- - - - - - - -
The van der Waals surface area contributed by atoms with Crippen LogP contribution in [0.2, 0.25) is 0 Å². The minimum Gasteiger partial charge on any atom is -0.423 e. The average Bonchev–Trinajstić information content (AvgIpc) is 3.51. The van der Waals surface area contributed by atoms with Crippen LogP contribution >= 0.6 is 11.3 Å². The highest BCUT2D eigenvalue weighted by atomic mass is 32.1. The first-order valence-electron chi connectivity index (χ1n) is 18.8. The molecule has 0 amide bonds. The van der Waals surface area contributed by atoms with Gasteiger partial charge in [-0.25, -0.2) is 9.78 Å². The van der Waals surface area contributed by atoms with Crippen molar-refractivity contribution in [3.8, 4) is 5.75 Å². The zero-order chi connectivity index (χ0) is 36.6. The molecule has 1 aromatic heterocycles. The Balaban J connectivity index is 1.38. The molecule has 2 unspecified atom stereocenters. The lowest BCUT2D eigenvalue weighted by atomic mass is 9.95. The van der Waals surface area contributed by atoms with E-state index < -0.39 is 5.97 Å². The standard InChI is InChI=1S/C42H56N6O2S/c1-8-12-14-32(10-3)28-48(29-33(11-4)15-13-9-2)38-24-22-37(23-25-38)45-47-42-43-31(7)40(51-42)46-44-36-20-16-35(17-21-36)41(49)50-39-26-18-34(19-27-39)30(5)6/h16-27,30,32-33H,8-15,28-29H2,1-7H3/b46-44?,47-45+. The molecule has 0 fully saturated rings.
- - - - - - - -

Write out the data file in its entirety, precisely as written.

The van der Waals surface area contributed by atoms with Crippen LogP contribution in [0.2, 0.25) is 0 Å². The minimum Gasteiger partial charge on any atom is -0.423 e. The average Bonchev–Trinajstić information content (AvgIpc) is 3.51. The van der Waals surface area contributed by atoms with Crippen LogP contribution >= 0.6 is 11.3 Å². The highest BCUT2D eigenvalue weighted by atomic mass is 32.1. The first-order valence-electron chi connectivity index (χ1n) is 18.8. The molecule has 0 amide bonds. The van der Waals surface area contributed by atoms with Gasteiger partial charge in [-0.25, -0.2) is 9.78 Å². The van der Waals surface area contributed by atoms with Crippen molar-refractivity contribution in [3.8, 4) is 5.75 Å². The zero-order chi connectivity index (χ0) is 36.6. The molecule has 1 aromatic heterocycles. The Balaban J connectivity index is 1.38. The molecule has 2 unspecified atom stereocenters. The lowest BCUT2D eigenvalue weighted by atomic mass is 9.95. The van der Waals surface area contributed by atoms with E-state index < -0.39 is 5.97 Å². The standard InChI is InChI=1S/C42H56N6O2S/c1-8-12-14-32(10-3)28-48(29-33(11-4)15-13-9-2)38-24-22-37(23-25-38)45-47-42-43-31(7)40(51-42)46-44-36-20-16-35(17-21-36)41(49)50-39-26-18-34(19-27-39)30(5)6/h16-27,30,32-33H,8-15,28-29H2,1-7H3/b46-44?,47-45+. The molecule has 0 fully saturated rings.